Monday, April 09, 2007

Sledgehammering Iraq

Fours years ago today, a Baghdad man named Khadim al-Jubouri became world-famous. As a joyful crowd was tearing down that statue of Saddam Hussein, Jubouri was swinging the sledgehammer.

Today he wants Saddam back. ""We got rid of a tyrant and tyranny," he told the Washington Post. "But we were surprised that after one thief had left, another 40 replaced him. Now, we regret that Saddam Hussein is gone, no matter how much we hated him."

Jubouri's story encapsulates our misadventure in Iraq. Seven relatives and friends have been killed, kidnapped or driven from their homes. He gets four hours of electricity a day, cooking gas and fuel prices have soared, but his income as a motorcycle repair man is a quarter of what it used to be.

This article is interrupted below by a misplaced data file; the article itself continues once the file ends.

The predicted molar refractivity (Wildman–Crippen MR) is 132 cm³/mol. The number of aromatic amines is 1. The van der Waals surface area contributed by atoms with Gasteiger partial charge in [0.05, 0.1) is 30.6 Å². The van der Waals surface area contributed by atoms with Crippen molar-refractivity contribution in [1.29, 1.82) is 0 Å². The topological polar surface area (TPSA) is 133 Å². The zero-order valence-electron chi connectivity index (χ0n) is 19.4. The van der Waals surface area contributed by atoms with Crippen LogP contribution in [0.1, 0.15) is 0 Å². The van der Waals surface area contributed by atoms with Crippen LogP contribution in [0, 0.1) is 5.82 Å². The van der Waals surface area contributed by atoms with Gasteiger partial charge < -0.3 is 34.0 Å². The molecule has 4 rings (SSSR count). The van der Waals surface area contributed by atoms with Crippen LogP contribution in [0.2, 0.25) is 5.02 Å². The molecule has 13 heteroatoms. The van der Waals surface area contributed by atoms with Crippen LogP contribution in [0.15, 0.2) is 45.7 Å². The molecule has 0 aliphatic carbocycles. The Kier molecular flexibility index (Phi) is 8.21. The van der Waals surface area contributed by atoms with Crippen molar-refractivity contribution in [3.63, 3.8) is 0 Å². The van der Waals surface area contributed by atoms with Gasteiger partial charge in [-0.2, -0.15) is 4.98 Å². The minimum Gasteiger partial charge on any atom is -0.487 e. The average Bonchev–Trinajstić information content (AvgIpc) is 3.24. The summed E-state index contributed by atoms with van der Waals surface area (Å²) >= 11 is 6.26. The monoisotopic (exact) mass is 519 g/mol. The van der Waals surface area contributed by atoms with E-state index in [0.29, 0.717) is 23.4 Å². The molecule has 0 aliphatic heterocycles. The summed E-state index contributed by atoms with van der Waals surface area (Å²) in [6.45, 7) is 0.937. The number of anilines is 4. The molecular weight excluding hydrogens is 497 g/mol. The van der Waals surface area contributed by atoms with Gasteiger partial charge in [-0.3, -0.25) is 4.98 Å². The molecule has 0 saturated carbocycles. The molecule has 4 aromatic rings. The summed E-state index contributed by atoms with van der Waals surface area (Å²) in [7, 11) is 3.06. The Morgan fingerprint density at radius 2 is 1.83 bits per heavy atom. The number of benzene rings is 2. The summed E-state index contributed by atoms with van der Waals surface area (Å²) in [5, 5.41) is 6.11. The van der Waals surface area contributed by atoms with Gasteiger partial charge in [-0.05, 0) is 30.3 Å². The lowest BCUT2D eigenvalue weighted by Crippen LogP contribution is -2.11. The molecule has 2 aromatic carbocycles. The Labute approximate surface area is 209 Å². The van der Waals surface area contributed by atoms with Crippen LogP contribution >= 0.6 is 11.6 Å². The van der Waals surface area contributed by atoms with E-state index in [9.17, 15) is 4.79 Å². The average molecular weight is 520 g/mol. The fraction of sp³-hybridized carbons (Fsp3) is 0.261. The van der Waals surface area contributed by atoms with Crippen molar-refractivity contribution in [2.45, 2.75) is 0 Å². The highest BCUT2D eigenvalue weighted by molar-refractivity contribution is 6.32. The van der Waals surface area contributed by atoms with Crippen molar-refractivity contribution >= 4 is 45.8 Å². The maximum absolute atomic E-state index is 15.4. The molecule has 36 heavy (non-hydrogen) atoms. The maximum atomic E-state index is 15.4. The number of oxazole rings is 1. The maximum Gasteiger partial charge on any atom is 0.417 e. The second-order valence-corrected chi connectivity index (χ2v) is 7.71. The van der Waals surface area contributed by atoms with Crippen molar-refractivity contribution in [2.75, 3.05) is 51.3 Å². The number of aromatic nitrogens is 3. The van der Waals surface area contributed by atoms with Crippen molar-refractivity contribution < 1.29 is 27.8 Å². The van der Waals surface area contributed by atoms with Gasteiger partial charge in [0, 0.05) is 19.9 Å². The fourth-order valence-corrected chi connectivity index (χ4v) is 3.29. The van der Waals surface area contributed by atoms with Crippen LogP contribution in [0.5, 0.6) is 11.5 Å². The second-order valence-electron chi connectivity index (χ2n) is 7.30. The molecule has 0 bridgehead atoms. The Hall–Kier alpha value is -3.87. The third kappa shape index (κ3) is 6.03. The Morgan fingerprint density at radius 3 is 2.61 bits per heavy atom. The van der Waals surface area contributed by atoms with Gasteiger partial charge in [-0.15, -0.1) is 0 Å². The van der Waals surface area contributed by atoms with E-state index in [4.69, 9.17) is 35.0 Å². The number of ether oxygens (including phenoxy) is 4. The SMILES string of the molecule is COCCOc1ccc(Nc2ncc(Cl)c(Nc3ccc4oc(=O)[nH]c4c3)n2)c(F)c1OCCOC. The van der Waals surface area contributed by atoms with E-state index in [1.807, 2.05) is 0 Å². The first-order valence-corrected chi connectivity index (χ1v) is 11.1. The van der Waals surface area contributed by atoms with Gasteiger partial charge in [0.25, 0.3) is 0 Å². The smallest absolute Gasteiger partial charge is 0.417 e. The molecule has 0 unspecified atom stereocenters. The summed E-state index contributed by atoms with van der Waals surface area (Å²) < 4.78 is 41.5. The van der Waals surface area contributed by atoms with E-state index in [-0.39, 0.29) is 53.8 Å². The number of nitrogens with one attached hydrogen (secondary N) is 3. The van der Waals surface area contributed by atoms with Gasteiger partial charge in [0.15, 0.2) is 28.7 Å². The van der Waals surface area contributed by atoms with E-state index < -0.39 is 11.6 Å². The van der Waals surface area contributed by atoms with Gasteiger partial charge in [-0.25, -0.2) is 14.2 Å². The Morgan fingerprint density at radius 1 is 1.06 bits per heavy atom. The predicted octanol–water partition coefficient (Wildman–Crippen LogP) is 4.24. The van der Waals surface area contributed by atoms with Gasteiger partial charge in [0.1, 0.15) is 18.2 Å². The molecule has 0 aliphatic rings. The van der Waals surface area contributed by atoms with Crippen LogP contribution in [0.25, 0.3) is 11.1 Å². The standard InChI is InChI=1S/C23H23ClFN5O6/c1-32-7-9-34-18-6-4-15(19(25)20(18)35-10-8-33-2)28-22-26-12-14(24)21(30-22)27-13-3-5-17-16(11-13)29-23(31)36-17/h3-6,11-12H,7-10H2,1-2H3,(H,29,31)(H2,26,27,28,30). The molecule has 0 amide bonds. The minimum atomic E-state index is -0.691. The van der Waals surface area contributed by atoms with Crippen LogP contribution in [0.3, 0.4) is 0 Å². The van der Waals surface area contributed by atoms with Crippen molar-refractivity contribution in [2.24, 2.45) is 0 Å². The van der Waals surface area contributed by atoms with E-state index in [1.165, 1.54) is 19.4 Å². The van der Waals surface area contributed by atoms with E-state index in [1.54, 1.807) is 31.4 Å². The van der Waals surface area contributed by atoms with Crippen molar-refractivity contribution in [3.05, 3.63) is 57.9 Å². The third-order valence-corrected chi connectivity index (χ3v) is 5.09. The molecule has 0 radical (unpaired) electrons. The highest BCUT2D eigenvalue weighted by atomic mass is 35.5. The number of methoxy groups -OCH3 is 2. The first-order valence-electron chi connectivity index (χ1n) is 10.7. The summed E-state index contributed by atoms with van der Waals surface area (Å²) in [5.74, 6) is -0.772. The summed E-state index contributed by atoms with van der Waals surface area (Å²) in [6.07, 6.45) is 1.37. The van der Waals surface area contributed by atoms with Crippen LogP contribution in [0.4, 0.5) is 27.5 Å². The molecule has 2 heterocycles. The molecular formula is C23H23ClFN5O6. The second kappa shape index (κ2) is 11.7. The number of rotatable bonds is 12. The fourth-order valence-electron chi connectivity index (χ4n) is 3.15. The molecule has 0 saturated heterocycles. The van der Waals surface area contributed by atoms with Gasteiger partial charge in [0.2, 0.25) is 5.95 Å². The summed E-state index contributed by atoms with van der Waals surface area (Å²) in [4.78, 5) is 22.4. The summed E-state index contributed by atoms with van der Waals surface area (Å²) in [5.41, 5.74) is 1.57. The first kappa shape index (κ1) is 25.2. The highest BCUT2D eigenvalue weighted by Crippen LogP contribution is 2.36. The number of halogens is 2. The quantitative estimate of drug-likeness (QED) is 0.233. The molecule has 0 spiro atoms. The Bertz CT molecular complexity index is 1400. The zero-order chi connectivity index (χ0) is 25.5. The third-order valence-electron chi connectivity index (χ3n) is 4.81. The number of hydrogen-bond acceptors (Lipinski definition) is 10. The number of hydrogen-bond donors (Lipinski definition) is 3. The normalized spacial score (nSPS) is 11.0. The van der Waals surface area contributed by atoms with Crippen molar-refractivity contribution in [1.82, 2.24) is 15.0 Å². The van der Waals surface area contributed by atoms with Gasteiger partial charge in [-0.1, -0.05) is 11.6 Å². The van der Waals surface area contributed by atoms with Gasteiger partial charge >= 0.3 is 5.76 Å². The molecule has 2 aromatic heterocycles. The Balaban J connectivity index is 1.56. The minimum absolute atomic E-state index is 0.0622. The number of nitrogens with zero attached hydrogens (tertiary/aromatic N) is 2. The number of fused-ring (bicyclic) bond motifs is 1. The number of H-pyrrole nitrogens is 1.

Before the invasion, President Bush was warned about the Pottery Barn rule, "You break it, you own it." Now after occupying Iraq with a policy as subtle as a sledgehammer, we are trapped among the shards with the knowledge that it's much easier to destroy a nation than put it back together.

Khadim al-Jubouri is living proof of that.

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